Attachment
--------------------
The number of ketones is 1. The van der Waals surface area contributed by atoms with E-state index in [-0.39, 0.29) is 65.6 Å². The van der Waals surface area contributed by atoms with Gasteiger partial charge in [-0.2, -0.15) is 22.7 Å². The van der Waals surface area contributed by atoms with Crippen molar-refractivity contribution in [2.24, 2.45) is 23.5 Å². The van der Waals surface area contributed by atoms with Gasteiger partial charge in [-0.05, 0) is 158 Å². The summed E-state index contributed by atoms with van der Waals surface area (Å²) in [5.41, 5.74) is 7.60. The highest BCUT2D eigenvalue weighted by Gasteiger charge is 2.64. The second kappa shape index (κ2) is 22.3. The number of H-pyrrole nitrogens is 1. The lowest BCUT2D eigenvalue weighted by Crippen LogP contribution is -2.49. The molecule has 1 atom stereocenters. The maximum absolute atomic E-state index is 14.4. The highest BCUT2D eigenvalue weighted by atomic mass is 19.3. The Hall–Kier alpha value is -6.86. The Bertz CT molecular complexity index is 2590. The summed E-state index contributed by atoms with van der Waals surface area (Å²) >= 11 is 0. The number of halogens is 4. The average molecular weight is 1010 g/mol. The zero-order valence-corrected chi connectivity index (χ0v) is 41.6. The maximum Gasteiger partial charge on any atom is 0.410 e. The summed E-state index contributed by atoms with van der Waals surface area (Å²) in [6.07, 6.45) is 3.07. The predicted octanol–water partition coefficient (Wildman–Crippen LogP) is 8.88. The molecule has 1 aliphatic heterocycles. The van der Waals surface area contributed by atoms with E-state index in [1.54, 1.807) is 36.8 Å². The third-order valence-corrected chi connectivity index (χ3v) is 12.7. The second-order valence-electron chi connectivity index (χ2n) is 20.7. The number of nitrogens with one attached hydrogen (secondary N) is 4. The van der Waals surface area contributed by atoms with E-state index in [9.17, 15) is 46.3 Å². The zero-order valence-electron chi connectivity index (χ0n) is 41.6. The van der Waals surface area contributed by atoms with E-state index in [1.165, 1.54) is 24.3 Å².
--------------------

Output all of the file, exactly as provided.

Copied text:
The number of ketones is 1. The van der Waals surface area contributed by atoms with E-state index in [-0.39, 0.29) is 65.6 Å². The van der Waals surface area contributed by atoms with Gasteiger partial charge in [-0.2, -0.15) is 22.7 Å². The van der Waals surface area contributed by atoms with Crippen molar-refractivity contribution in [2.24, 2.45) is 23.5 Å². The van der Waals surface area contributed by atoms with Gasteiger partial charge in [-0.05, 0) is 158 Å². The summed E-state index contributed by atoms with van der Waals surface area (Å²) in [5.41, 5.74) is 7.60. The highest BCUT2D eigenvalue weighted by Gasteiger charge is 2.64. The second kappa shape index (κ2) is 22.3. The number of H-pyrrole nitrogens is 1. The lowest BCUT2D eigenvalue weighted by Crippen LogP contribution is -2.49. The molecule has 1 atom stereocenters. The maximum absolute atomic E-state index is 14.4. The highest BCUT2D eigenvalue weighted by atomic mass is 19.3. The Hall–Kier alpha value is -6.86. The Bertz CT molecular complexity index is 2590. The summed E-state index contributed by atoms with van der Waals surface area (Å²) >= 11 is 0. The number of halogens is 4. The average molecular weight is 1010 g/mol. The zero-order valence-corrected chi connectivity index (χ0v) is 41.6. The maximum Gasteiger partial charge on any atom is 0.410 e. The summed E-state index contributed by atoms with van der Waals surface area (Å²) in [6.07, 6.45) is 3.07. The predicted octanol–water partition coefficient (Wildman–Crippen LogP) is 8.88. The molecule has 1 aliphatic heterocycles. The van der Waals surface area contributed by atoms with E-state index in [1.54, 1.807) is 36.8 Å². The third-order valence-corrected chi connectivity index (χ3v) is 12.7. The second-order valence-electron chi connectivity index (χ2n) is 20.7. The number of nitrogens with one attached hydrogen (secondary N) is 4. The van der Waals surface area contributed by atoms with E-state index in [9.17, 15) is 46.3 Å². The zero-order valence-electron chi connectivity index (χ0n) is 41.6. The van der Waals surface area contributed by atoms with E-state index in [1.165, 1.54) is 24.3 Å².